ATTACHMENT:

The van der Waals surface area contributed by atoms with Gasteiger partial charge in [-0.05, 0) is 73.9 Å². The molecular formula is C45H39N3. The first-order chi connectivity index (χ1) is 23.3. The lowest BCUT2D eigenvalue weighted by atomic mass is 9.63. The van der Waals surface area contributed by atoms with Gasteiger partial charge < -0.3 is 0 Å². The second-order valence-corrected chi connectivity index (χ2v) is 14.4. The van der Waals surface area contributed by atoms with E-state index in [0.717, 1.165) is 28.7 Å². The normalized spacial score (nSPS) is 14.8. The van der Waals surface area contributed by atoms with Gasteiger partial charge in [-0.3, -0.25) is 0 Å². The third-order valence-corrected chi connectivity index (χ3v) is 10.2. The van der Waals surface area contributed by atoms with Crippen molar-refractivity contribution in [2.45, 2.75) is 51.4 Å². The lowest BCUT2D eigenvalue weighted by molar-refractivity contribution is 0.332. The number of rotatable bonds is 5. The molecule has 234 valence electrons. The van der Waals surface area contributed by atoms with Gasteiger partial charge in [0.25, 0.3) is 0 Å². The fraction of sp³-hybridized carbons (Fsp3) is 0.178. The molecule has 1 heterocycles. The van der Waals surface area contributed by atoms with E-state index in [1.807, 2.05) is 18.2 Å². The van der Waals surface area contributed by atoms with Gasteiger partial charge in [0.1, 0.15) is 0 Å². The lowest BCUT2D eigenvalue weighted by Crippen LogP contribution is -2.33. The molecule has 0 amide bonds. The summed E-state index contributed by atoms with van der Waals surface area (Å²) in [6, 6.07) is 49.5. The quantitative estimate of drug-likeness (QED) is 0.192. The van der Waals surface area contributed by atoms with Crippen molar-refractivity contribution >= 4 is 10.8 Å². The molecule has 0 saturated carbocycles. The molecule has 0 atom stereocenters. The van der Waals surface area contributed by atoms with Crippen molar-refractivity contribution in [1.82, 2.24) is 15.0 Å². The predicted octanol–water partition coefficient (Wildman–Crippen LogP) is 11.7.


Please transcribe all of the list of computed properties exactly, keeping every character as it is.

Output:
The van der Waals surface area contributed by atoms with Gasteiger partial charge in [-0.05, 0) is 73.9 Å². The molecular formula is C45H39N3. The first-order chi connectivity index (χ1) is 23.3. The lowest BCUT2D eigenvalue weighted by atomic mass is 9.63. The van der Waals surface area contributed by atoms with Gasteiger partial charge < -0.3 is 0 Å². The second-order valence-corrected chi connectivity index (χ2v) is 14.4. The van der Waals surface area contributed by atoms with E-state index in [0.717, 1.165) is 28.7 Å². The normalized spacial score (nSPS) is 14.8. The van der Waals surface area contributed by atoms with Gasteiger partial charge in [-0.3, -0.25) is 0 Å². The third-order valence-corrected chi connectivity index (χ3v) is 10.2. The van der Waals surface area contributed by atoms with Crippen molar-refractivity contribution in [2.45, 2.75) is 51.4 Å². The lowest BCUT2D eigenvalue weighted by molar-refractivity contribution is 0.332. The number of rotatable bonds is 5. The molecule has 234 valence electrons. The van der Waals surface area contributed by atoms with Gasteiger partial charge in [0.25, 0.3) is 0 Å². The fraction of sp³-hybridized carbons (Fsp3) is 0.178. The molecule has 1 heterocycles. The van der Waals surface area contributed by atoms with E-state index in [1.807, 2.05) is 18.2 Å². The van der Waals surface area contributed by atoms with Gasteiger partial charge in [0.1, 0.15) is 0 Å². The lowest BCUT2D eigenvalue weighted by Crippen LogP contribution is -2.33. The molecule has 0 amide bonds. The summed E-state index contributed by atoms with van der Waals surface area (Å²) in [6, 6.07) is 49.5. The quantitative estimate of drug-likeness (QED) is 0.192. The van der Waals surface area contributed by atoms with Crippen molar-refractivity contribution >= 4 is 10.8 Å². The molecule has 0 saturated carbocycles. The molecule has 0 atom stereocenters. The van der Waals surface area contributed by atoms with Crippen molar-refractivity contribution in [1.82, 2.24) is 15.0 Å². The predicted octanol–water partition coefficient (Wildman–Crippen LogP) is 11.7.